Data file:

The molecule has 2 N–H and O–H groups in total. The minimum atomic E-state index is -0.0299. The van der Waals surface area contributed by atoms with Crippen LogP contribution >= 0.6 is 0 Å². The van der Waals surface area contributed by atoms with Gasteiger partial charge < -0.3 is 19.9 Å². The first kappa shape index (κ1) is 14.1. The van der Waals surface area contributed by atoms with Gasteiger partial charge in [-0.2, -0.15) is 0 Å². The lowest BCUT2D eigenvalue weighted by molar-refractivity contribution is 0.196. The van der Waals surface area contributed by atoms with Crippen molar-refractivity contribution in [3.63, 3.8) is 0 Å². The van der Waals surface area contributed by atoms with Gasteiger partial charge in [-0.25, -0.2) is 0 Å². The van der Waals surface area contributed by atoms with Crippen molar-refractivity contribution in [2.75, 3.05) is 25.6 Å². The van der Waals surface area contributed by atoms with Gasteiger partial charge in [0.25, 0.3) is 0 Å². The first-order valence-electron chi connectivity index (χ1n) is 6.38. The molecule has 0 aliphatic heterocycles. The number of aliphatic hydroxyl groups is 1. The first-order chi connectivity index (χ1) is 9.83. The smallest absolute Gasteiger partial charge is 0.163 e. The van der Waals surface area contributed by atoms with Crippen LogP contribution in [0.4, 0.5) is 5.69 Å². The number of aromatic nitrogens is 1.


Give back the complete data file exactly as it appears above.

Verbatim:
The molecule has 2 N–H and O–H groups in total. The minimum atomic E-state index is -0.0299. The van der Waals surface area contributed by atoms with Crippen LogP contribution >= 0.6 is 0 Å². The van der Waals surface area contributed by atoms with Gasteiger partial charge < -0.3 is 19.9 Å². The first kappa shape index (κ1) is 14.1. The van der Waals surface area contributed by atoms with Gasteiger partial charge in [-0.2, -0.15) is 0 Å². The lowest BCUT2D eigenvalue weighted by molar-refractivity contribution is 0.196. The van der Waals surface area contributed by atoms with Crippen molar-refractivity contribution in [3.63, 3.8) is 0 Å². The van der Waals surface area contributed by atoms with Gasteiger partial charge in [-0.25, -0.2) is 0 Å². The van der Waals surface area contributed by atoms with Crippen molar-refractivity contribution in [2.75, 3.05) is 25.6 Å². The van der Waals surface area contributed by atoms with Gasteiger partial charge in [0.25, 0.3) is 0 Å². The first-order valence-electron chi connectivity index (χ1n) is 6.38. The molecule has 0 aliphatic heterocycles. The number of aliphatic hydroxyl groups is 1. The first-order chi connectivity index (χ1) is 9.83. The smallest absolute Gasteiger partial charge is 0.163 e. The van der Waals surface area contributed by atoms with Crippen LogP contribution in [0.4, 0.5) is 5.69 Å². The number of aromatic nitrogens is 1.